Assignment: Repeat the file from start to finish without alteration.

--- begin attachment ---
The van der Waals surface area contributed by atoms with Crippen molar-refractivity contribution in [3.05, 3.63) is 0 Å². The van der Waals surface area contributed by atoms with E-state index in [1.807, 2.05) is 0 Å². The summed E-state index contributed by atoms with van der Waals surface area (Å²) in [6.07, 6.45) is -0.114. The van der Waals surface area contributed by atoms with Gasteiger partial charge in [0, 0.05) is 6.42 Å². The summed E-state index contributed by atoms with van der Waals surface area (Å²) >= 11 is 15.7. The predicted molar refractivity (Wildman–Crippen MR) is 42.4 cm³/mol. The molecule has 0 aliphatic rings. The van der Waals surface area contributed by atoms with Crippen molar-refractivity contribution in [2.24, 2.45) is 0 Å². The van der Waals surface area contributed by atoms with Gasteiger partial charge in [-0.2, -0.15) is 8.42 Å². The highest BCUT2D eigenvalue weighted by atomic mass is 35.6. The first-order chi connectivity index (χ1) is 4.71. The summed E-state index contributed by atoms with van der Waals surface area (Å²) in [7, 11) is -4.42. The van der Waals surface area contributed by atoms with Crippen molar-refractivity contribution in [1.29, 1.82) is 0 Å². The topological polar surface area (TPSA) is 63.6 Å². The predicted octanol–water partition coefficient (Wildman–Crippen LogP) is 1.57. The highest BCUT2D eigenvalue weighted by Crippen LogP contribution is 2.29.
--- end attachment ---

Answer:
The van der Waals surface area contributed by atoms with Crippen molar-refractivity contribution in [3.05, 3.63) is 0 Å². The van der Waals surface area contributed by atoms with E-state index in [1.807, 2.05) is 0 Å². The summed E-state index contributed by atoms with van der Waals surface area (Å²) in [6.07, 6.45) is -0.114. The van der Waals surface area contributed by atoms with Gasteiger partial charge in [0, 0.05) is 6.42 Å². The summed E-state index contributed by atoms with van der Waals surface area (Å²) >= 11 is 15.7. The predicted molar refractivity (Wildman–Crippen MR) is 42.4 cm³/mol. The molecule has 0 aliphatic rings. The van der Waals surface area contributed by atoms with Crippen molar-refractivity contribution in [2.24, 2.45) is 0 Å². The van der Waals surface area contributed by atoms with Gasteiger partial charge in [-0.2, -0.15) is 8.42 Å². The highest BCUT2D eigenvalue weighted by atomic mass is 35.6. The first-order chi connectivity index (χ1) is 4.71. The summed E-state index contributed by atoms with van der Waals surface area (Å²) in [7, 11) is -4.42. The van der Waals surface area contributed by atoms with Crippen molar-refractivity contribution in [1.29, 1.82) is 0 Å². The topological polar surface area (TPSA) is 63.6 Å². The predicted octanol–water partition coefficient (Wildman–Crippen LogP) is 1.57. The highest BCUT2D eigenvalue weighted by Crippen LogP contribution is 2.29.